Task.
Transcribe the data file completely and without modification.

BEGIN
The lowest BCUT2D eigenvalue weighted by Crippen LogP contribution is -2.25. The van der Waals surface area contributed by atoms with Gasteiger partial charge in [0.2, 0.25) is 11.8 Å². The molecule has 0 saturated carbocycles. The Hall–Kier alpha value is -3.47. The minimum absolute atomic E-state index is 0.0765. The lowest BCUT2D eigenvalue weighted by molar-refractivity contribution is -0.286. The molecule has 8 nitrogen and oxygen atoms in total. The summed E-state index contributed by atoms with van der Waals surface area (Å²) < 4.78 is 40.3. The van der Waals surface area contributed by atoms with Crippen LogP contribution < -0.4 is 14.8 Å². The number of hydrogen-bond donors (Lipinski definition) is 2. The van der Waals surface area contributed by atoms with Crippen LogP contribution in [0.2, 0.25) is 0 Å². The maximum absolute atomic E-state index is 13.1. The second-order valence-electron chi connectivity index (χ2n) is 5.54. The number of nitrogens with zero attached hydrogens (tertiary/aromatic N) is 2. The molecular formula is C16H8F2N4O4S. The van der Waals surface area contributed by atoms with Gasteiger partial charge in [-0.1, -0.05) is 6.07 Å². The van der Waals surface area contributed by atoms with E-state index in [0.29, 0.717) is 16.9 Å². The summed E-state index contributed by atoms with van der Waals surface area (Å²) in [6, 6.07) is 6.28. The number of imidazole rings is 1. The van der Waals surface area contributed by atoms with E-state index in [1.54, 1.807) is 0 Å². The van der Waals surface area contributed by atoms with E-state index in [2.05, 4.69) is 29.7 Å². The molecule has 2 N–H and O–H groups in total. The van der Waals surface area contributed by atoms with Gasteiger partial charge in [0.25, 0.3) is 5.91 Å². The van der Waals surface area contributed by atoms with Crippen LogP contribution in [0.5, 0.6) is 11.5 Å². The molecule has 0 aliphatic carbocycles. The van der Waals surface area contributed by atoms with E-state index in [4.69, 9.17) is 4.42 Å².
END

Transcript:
The lowest BCUT2D eigenvalue weighted by Crippen LogP contribution is -2.25. The van der Waals surface area contributed by atoms with Gasteiger partial charge in [0.2, 0.25) is 11.8 Å². The molecule has 0 saturated carbocycles. The Hall–Kier alpha value is -3.47. The minimum absolute atomic E-state index is 0.0765. The lowest BCUT2D eigenvalue weighted by molar-refractivity contribution is -0.286. The molecule has 8 nitrogen and oxygen atoms in total. The summed E-state index contributed by atoms with van der Waals surface area (Å²) < 4.78 is 40.3. The van der Waals surface area contributed by atoms with Crippen LogP contribution < -0.4 is 14.8 Å². The number of hydrogen-bond donors (Lipinski definition) is 2. The van der Waals surface area contributed by atoms with Crippen LogP contribution in [0.2, 0.25) is 0 Å². The maximum absolute atomic E-state index is 13.1. The second-order valence-electron chi connectivity index (χ2n) is 5.54. The number of nitrogens with zero attached hydrogens (tertiary/aromatic N) is 2. The molecular formula is C16H8F2N4O4S. The van der Waals surface area contributed by atoms with Gasteiger partial charge in [-0.1, -0.05) is 6.07 Å². The van der Waals surface area contributed by atoms with E-state index in [0.29, 0.717) is 16.9 Å². The summed E-state index contributed by atoms with van der Waals surface area (Å²) in [6, 6.07) is 6.28. The number of imidazole rings is 1. The van der Waals surface area contributed by atoms with E-state index in [1.54, 1.807) is 0 Å². The van der Waals surface area contributed by atoms with E-state index in [2.05, 4.69) is 29.7 Å². The molecule has 2 N–H and O–H groups in total. The van der Waals surface area contributed by atoms with Gasteiger partial charge in [0.25, 0.3) is 5.91 Å². The van der Waals surface area contributed by atoms with Crippen LogP contribution in [0.5, 0.6) is 11.5 Å². The molecule has 0 aliphatic carbocycles. The van der Waals surface area contributed by atoms with E-state index in [4.69, 9.17) is 4.42 Å².